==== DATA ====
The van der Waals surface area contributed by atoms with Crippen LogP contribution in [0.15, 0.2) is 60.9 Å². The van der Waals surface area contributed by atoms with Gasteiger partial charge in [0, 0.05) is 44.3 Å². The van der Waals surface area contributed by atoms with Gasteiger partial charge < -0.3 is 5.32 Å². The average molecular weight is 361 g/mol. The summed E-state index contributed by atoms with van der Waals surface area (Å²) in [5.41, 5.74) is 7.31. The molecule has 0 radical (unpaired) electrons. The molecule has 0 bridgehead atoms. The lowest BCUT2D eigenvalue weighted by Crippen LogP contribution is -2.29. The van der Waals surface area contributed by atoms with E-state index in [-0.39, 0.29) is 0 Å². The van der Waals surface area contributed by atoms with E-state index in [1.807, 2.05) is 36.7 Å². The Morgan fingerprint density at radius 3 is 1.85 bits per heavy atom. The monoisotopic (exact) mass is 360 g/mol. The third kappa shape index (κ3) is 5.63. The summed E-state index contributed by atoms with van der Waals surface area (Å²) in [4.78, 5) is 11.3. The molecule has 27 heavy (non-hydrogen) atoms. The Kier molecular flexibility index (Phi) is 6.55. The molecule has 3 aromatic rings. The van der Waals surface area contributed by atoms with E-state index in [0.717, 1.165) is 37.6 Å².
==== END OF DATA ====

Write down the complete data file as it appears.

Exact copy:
The van der Waals surface area contributed by atoms with Crippen LogP contribution in [0.15, 0.2) is 60.9 Å². The van der Waals surface area contributed by atoms with Gasteiger partial charge in [0, 0.05) is 44.3 Å². The van der Waals surface area contributed by atoms with Gasteiger partial charge < -0.3 is 5.32 Å². The average molecular weight is 361 g/mol. The summed E-state index contributed by atoms with van der Waals surface area (Å²) in [5.41, 5.74) is 7.31. The molecule has 0 radical (unpaired) electrons. The molecule has 0 bridgehead atoms. The lowest BCUT2D eigenvalue weighted by Crippen LogP contribution is -2.29. The van der Waals surface area contributed by atoms with E-state index in [-0.39, 0.29) is 0 Å². The van der Waals surface area contributed by atoms with E-state index in [1.807, 2.05) is 36.7 Å². The Morgan fingerprint density at radius 3 is 1.85 bits per heavy atom. The monoisotopic (exact) mass is 360 g/mol. The third kappa shape index (κ3) is 5.63. The summed E-state index contributed by atoms with van der Waals surface area (Å²) in [4.78, 5) is 11.3. The molecule has 27 heavy (non-hydrogen) atoms. The Kier molecular flexibility index (Phi) is 6.55. The molecule has 3 aromatic rings. The van der Waals surface area contributed by atoms with E-state index in [0.717, 1.165) is 37.6 Å².